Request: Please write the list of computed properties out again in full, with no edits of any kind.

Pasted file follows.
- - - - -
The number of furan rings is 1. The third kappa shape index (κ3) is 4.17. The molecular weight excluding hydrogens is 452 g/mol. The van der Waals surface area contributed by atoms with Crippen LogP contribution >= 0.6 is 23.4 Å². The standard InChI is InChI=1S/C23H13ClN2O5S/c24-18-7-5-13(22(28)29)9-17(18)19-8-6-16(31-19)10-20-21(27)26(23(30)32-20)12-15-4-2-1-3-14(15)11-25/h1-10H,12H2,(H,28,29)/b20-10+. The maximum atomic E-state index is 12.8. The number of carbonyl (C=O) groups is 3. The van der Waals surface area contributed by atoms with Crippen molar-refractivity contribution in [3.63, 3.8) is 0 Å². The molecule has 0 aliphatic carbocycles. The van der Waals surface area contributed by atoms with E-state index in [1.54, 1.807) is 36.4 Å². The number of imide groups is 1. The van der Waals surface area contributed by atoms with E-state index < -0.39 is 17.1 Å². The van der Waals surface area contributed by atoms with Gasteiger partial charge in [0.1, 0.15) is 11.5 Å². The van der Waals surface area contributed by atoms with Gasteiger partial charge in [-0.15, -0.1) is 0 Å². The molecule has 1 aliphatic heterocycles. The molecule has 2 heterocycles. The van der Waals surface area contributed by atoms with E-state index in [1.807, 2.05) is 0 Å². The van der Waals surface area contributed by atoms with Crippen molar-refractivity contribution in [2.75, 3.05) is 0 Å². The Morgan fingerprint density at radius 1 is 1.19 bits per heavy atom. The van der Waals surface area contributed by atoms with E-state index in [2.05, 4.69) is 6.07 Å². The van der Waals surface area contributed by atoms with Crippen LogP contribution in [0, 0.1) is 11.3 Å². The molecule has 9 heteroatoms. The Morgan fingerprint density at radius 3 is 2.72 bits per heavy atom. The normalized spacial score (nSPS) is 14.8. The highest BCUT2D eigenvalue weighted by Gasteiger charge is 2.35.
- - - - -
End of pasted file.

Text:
The number of furan rings is 1. The third kappa shape index (κ3) is 4.17. The molecular weight excluding hydrogens is 452 g/mol. The van der Waals surface area contributed by atoms with Crippen LogP contribution >= 0.6 is 23.4 Å². The standard InChI is InChI=1S/C23H13ClN2O5S/c24-18-7-5-13(22(28)29)9-17(18)19-8-6-16(31-19)10-20-21(27)26(23(30)32-20)12-15-4-2-1-3-14(15)11-25/h1-10H,12H2,(H,28,29)/b20-10+. The maximum atomic E-state index is 12.8. The number of carbonyl (C=O) groups is 3. The van der Waals surface area contributed by atoms with Crippen molar-refractivity contribution in [3.63, 3.8) is 0 Å². The molecule has 0 aliphatic carbocycles. The van der Waals surface area contributed by atoms with E-state index in [1.54, 1.807) is 36.4 Å². The number of imide groups is 1. The van der Waals surface area contributed by atoms with E-state index < -0.39 is 17.1 Å². The van der Waals surface area contributed by atoms with Gasteiger partial charge in [0.1, 0.15) is 11.5 Å². The van der Waals surface area contributed by atoms with Gasteiger partial charge in [-0.15, -0.1) is 0 Å². The molecule has 1 aliphatic heterocycles. The molecule has 2 heterocycles. The van der Waals surface area contributed by atoms with E-state index in [1.807, 2.05) is 0 Å². The van der Waals surface area contributed by atoms with Crippen molar-refractivity contribution in [2.75, 3.05) is 0 Å². The Morgan fingerprint density at radius 1 is 1.19 bits per heavy atom. The van der Waals surface area contributed by atoms with E-state index in [2.05, 4.69) is 6.07 Å². The van der Waals surface area contributed by atoms with Crippen LogP contribution in [0, 0.1) is 11.3 Å². The molecule has 9 heteroatoms. The Morgan fingerprint density at radius 3 is 2.72 bits per heavy atom. The normalized spacial score (nSPS) is 14.8. The highest BCUT2D eigenvalue weighted by Gasteiger charge is 2.35.